LOS ANGELES — As the head of Amazon’s entertainment studio since 2014, Roy Price was tasked with shaping the e-retailer into a major player in the film and TV world.
But his unpaid suspension last week after a television producer accused him of making unwanted sexual advances toward her has not only raised questions about his future in the industry, but also of how much damage it will do to the company’s entertainment ambitions.
Price’s leave from the company came just days after similar accusations led to the firing of prolific producer Harvey Weinstein from the eponymous production company he co-founded.
And it placed increased pressure on Amazon, which found itself entangled in the Weinstein web due to upcoming TV projects produced by his former company. The allegations against Price have thrust Amazon further into the spotlight over its treatment of women.
Isa Hackett, an executive producer on the Amazon Prime drama “The Man in the High Castle,” came forward with details of her interaction with Price, which occurred during a promotional tour at Comic-Con in San Diego two years ago, in an interview with the Hollywood Reporter that was published Thursday. (The incident was first reported in August on the tech news website the Information but came into sharper focus last week with Hackett’s interview.)
Hackett said she reported the incident to Amazon executives, who then hired an outside investigator to assess the claim and didn’t disclose its findings. On Thursday, Hackett’s legal representative, Christopher Tricarico, confirmed the series of events.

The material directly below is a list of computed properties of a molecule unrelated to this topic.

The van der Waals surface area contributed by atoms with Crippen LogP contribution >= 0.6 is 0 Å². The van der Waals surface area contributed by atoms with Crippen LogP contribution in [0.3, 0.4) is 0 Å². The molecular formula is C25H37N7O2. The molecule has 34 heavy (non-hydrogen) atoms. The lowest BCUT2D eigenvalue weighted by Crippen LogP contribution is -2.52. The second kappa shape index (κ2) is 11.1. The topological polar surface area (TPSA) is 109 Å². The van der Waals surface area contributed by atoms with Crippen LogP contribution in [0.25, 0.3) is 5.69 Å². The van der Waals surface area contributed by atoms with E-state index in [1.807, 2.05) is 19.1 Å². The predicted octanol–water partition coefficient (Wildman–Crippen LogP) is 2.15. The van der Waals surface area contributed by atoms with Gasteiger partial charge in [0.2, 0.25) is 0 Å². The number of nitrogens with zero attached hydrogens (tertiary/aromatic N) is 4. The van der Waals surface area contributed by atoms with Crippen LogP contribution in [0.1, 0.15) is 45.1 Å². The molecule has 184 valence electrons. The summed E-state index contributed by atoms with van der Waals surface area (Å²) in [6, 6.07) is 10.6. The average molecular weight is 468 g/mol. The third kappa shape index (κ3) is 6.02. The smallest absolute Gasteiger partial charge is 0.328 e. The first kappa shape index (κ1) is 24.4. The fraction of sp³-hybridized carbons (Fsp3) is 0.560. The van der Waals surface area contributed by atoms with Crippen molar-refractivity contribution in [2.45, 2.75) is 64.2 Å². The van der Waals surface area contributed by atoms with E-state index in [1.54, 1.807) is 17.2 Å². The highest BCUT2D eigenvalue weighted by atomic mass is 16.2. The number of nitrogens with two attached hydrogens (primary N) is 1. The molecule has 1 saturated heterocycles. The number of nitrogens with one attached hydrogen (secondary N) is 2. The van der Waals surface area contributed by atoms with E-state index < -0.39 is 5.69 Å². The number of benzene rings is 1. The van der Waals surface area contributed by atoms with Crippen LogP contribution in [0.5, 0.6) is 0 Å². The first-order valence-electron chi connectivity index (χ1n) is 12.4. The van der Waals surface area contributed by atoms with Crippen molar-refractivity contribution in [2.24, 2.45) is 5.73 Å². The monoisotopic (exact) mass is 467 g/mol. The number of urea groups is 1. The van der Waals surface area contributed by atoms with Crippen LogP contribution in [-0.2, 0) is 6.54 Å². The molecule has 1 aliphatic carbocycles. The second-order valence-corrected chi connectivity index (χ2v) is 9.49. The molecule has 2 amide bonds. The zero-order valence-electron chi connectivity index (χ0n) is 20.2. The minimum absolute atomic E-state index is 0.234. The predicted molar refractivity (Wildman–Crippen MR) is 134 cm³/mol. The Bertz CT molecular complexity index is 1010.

Price didn’t respond to a request for comment.
The Seattle-based company also drew criticism last week from actress Rose McGowan. In a Twitter posting on Thursday, McGowan said she warned Amazon not to do business with Weinstein but was ignored.
Amazon also partnered with Weinstein Co. on two big-ticket series, “The Romanoffs” from “Mad Men” creator Matthew Weiner, which is currently in production, and an untitled project from writer-director David O. Russell starring Robert De Niro and Julianne Moore.
According to a statement from Craig Berman, vice president of communications at Amazon, the company is currently reviewing its options for the projects with Weinstein Co.
With Price on leave, veteran executive Albert Cheng has been tapped to run Amazon Studios on an interim basis.
Hollywood had already been turning on Price. In 2015, the streaming service appeared to be on the creative leading edge thanks to the critical and awards success of “Transparent,” its groundbreaking comedy series starring Jeffrey Tambor as a transgender woman, which launched in 2014.
But in September, streaming video had arrived at the 69th Emmy Awards, with Netflix and Hulu scoring big wins and Amazon going home empty-handed in the major categories.
The turning tides
Two of the night’s most-awarded series, HBO’s “Big Little Lies” and Hulu’s “The Handmaid’s Tale,” were projects that Price passed on.
“Two years ago Amazon was out there in front, leading Netflix in creating shows that could not get made on network or cable,” said one veteran producer and TV executive who spoke on the condition of anonymity. “Somehow the tide had turned.”
If Price is fired, there is no reason to believe that the well-funded Amazon could not quickly get on track to finding the next noisy streaming hit. History shows that abrupt changes at the top of a network or studio are disruptive but survivable.
In 2007, HBO had reached a new pinnacle in creative credibility and financial success under its top programmer Chris Albrecht, who had developed the premium channel’s signature hits “The Sopranos” and “Sex and the City.” But Albrecht had to leave the company that year after he was arrested and charged with choking his girlfriend in the parking lot of the MGM Grand in Las Vegas.
Yet even with Albrecht exiting his defining role, HBO rolled on to even greater heights, as its biggest hit “Game of Thrones” premiered in 2011.
“Based on the reports that Amazon Studios has been dysfunctional under his watch, they may use this as a reason to get rid of him,” said Michael Pachter, managing director of equity research for Wedbush Securities. “Roy Price’s alleged behavior is a convenient excuse to change things up there.”